There is a whirlwind of issues currently affecting international medical graduates (“IMGs”), issues which will impact their ability to obtain temporary work authorization (including J-1 waivers and H-1B visas) and permanent resident status. Below is a quick update of recent developments at the state and federal levels. These issues and more will be addressed at the Wolfsdorf Immigration Law Group’s Immigration Workshop for Physicians on January 29, 2011 at Roosevelt Hospital in New York City.
- H-1B Cap Exemption Complications: As the remaining cap-subject H-1B visa numbers rapidly decrease, hospitals employing physicians and other health professionals may no longer qualify for exemptions to the numerical cap based on a petitioner’s affiliation with an institution of higher education. The Administrative Appeals Office (AAO) of the U.S. Citizenship and Immigration Services (USCIS) recently issued a decision finding that a teaching hospital that provides clinical training for nurses enrolled at an institution of higher education, but is a separately controlled and operated entity from the institution of higher education, is not an exempt employer from the H-1B cap. AAO, WAC-09-059-50704 (Oct. 15, 2010).
While this will not impact J-1 physicians who are granted Conrad State 30 waivers because they have a personal exemption from the cap, this decision will seriously limit the employment options for J-1 physicians who obtain a different kind of waiver and physicians who undertake graduate medical training in H-1B. The precise nature of the relationship of the sponsoring employer to the institution of higher education will be critical to the determination of whether the petitioner qualifies for the numerical cap exemption.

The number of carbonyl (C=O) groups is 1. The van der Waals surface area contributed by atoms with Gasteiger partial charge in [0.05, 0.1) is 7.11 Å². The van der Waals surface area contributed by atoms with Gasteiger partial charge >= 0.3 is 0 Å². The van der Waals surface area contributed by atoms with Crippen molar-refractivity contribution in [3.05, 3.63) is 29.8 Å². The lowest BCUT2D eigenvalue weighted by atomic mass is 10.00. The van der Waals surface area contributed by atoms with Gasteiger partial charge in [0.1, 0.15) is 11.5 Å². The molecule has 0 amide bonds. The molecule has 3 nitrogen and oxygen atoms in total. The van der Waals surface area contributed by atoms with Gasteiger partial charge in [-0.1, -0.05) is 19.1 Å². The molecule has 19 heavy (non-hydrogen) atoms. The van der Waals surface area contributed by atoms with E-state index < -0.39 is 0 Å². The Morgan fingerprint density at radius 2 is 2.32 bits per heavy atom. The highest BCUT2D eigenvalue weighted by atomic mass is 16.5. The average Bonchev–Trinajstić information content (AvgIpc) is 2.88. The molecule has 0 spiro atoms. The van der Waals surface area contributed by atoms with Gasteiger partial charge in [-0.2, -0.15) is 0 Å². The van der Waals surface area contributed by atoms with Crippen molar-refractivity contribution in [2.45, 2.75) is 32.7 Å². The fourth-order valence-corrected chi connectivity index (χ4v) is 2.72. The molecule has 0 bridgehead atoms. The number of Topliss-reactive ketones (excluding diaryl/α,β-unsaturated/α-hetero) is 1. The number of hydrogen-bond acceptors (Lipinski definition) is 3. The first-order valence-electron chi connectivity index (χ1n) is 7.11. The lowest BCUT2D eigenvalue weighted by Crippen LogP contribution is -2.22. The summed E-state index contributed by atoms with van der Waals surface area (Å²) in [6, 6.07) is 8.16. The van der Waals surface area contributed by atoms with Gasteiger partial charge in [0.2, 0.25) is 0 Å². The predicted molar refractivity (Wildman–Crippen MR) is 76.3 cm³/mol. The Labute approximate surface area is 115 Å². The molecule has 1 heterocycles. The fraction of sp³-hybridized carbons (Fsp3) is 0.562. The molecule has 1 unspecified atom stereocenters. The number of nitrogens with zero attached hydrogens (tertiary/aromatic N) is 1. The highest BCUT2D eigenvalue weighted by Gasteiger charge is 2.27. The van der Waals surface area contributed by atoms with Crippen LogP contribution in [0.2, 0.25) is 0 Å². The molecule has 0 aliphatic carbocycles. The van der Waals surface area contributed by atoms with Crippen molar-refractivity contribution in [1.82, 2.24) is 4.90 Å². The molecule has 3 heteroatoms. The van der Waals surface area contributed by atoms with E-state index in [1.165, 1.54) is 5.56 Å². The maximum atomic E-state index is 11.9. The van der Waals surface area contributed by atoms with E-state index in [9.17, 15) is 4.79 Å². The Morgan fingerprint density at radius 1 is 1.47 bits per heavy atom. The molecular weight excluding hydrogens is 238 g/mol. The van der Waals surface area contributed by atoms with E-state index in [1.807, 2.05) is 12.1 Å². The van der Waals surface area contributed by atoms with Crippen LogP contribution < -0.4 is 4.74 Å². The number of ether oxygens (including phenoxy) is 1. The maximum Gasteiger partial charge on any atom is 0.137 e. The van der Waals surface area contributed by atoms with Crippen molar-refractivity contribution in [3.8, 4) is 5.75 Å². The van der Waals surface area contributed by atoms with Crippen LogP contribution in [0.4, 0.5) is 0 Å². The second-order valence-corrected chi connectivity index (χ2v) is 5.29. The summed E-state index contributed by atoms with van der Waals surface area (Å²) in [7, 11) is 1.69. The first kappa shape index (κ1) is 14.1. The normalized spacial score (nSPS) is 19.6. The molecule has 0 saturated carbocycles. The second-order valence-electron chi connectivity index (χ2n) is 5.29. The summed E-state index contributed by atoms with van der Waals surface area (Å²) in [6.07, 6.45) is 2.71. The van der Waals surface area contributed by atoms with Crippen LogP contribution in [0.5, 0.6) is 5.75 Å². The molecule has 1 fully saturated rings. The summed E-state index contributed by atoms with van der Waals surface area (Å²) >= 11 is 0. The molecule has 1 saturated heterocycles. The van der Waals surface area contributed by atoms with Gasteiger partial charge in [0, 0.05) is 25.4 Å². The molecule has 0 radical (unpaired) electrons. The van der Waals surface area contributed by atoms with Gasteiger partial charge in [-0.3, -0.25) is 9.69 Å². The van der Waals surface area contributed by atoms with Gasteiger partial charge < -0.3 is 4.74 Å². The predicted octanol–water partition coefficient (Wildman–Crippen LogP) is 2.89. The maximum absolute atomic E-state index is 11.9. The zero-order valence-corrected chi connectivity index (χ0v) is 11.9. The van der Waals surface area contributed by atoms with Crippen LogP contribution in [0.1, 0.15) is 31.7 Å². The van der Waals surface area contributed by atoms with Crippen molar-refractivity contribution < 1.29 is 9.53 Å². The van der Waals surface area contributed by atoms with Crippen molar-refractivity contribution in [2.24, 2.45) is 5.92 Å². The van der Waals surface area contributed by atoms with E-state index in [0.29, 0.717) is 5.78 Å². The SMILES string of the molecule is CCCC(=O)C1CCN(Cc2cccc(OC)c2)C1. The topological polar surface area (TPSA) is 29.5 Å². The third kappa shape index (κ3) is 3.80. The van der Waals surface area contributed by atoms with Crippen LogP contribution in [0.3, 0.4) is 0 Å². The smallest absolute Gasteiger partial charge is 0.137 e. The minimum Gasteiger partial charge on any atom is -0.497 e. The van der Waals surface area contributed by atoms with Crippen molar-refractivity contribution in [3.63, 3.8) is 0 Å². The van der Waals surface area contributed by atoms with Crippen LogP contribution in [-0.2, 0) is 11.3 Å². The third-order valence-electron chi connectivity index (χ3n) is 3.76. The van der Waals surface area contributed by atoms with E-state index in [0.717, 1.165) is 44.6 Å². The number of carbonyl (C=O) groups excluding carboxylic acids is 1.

- Conrad Waiver State 30 Update: Many states, including Florida, Michigan, and Illinois, have filled all 30 waiver slots for Fiscal Year 2011. Remember, even if a state where you are interested in working no longer has any numbers available, there are unlimited federal waivers that may be available in that state.
- PERMs for Medical Residents and Fellows: Over two years ago, the Dept. of Labor and USCIS made a radical departure from decades of precedent, deciding that a medical resident or fellow position does not quality as a “permanent” offer of employment for PERM labor certification purposes. This issue was recently before the Board of Alien Labor Certification Appeals (BALCA). On November 30, 2010, BALCA declined to decide the issue, dismissing all evidence submitted on appeal and directing the parties to confer. BALCA gave the parties a deadline of December 2, 2010 to file a joint report, but there have yet to be any further developments.
This lack of guidance leaves thousands of physicians in a precarious situation, particularly those who risk maxing out on their H-1B while still in their training. Residents and fellows who are confronted with this problem should contact a Wolfsdorf attorney to explore creative solutions.
- Hardship Waiver Approvals Soaring… Following almost three years of consistent, hard-fought battles to obtain hardship waivers for J-1s, the California Service Center is finally taking a reasonable approach to adjudicating these applications. Recent filings have received outright approvals in less than 3 months, compared with 2008 and 2009 during which CSC would take close to 6 months to issue an onerous request for further evidence (RFE).
- …and so are RFEs on H-1Bs: USCIS is routinely issuing detailed RFEs which question the employer-employee relationship in connection with H-1B petitions filed on behalf hospitalist physicians. While the majority of these RFEs can be addressed and overcome through competent lawyering, physicians accepting positions as hospitalists and their sponsoring employers should take this potential for delay into account when planning the timeline for filing an H-1B.